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I have a 4 layer PCB which has Analog ground, digital ground , AVDD as well as 2.8V and 1.8V. I think a 4 layer PCB is what I will use but I need to understand how to partition the power plane. For the ground plane I have it on Layer 2 and it is combined with AGND and DGND and I will minimize cross over on the top layer while routing.

But I am confused about the power plane. Does anyone have any suggestions? How do you handle multiple voltage levels on a power plane? Is there an alternative stackup?

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    \$\begingroup\$ A schematic or partial schematic showing the different powers would be helpful. My recommendation regarding power and analog ground is to simply combine them into one ground plane. It is very difficult to get good results from splitting ground planes. If you don't do everything just right, it will actually make noise and EMI worse instead of better. You should DEFINITELY consider all the return currents and which way they will flow and how they will effect each other. I just don't think you should actually split the plane. \$\endgroup\$ – mkeith May 17 '17 at 2:34
  • \$\begingroup\$ What about the power plane for multiple voltages? Usually layer 3 is power plane on a 4 layer stackup \$\endgroup\$ – Sab VS May 17 '17 at 2:38
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    \$\begingroup\$ related thread: Can I lay traces on internal layers of 4 layer PCB? \$\endgroup\$ – Nick Alexeev May 17 '17 at 2:40
  • \$\begingroup\$ It is hard to comment on the power plane until you give us some idea of how many power rails there are and what they are used for. But I never said you shouldn't split the positive power plane, or that you shouldn't have a power plane. I just said you should not split the ground plane. \$\endgroup\$ – mkeith May 17 '17 at 2:47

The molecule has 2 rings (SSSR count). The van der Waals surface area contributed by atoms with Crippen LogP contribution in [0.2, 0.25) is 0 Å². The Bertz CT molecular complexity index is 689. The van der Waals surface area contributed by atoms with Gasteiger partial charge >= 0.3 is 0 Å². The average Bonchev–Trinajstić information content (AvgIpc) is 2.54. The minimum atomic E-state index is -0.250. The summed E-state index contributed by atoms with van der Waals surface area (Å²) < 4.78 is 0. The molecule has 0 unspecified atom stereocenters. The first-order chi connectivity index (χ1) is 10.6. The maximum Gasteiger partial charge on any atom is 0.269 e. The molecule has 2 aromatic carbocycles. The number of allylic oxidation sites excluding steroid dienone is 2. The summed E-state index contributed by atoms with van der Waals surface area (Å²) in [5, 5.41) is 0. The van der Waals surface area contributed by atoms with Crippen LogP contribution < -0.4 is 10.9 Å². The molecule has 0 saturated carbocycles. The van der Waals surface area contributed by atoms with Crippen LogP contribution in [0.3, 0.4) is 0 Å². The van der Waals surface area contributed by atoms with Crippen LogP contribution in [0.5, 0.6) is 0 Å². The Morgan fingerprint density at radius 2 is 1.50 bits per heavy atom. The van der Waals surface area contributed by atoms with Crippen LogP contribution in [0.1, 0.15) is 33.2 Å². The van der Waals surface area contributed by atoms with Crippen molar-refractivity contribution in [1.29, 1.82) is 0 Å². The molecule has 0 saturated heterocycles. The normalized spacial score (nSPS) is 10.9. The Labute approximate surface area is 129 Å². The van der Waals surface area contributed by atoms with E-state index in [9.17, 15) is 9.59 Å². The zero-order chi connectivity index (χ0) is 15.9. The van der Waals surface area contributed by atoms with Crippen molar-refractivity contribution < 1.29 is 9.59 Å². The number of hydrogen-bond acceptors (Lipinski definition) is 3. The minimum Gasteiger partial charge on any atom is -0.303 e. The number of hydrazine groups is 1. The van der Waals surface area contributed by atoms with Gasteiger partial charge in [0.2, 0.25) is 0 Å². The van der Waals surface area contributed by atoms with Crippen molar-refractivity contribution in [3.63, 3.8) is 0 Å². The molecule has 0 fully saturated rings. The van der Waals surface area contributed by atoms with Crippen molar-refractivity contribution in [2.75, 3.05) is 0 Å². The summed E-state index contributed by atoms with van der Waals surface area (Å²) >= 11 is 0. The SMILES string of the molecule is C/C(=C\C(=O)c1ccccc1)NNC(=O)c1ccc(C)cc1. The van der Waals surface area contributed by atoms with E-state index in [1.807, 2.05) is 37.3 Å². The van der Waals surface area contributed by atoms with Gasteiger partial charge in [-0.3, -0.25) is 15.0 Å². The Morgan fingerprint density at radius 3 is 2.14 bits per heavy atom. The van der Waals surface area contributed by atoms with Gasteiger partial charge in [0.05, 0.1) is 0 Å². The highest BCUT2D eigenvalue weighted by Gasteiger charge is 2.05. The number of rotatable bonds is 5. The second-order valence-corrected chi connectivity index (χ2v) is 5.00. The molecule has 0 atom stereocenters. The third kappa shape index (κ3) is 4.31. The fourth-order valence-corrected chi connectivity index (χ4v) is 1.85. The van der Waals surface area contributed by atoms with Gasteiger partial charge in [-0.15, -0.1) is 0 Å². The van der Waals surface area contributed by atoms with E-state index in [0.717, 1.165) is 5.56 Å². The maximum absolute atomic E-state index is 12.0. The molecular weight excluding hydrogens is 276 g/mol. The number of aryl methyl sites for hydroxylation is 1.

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    \$\begingroup\$ Is the "analog" designated for 12bit or 16 bit or 20bit or 24bit measurements? Or is the "analog" for power-drivers to solenoids? Or? \$\endgroup\$ – analogsystemsrf May 17 '17 at 3:40
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I second the advice to use a single ground plane. It is very difficult to get a split ground plane correct, and in most situations, a continuous ground plane will perform just as well -- if designed properly. Properly mostly means that digital signals and their return paths are kept separate from analog signals and their return paths. One way to think about it is to design as if you were going to use a split ground plane: designate analog and digital regions, and traces are not allows to cross the boundary without heavy filtering, but then simply neglect to do the split.

Splitting power planes is a good idea, especially on a 4 layer board. Try to arrange your PCB so that the various power rails can be nice contiguous regions. Concentrate first on the highest frequency, highest current, lowest voltage rails -- for instance, CPU and FPGA core logic voltages. Also, any power rail that supplies a large number of non-differential IOs. These are the power supplies that need especially low inductance. For less critical rails like opamp power supplies or low speed digital logic, you can just run traces for the power supply.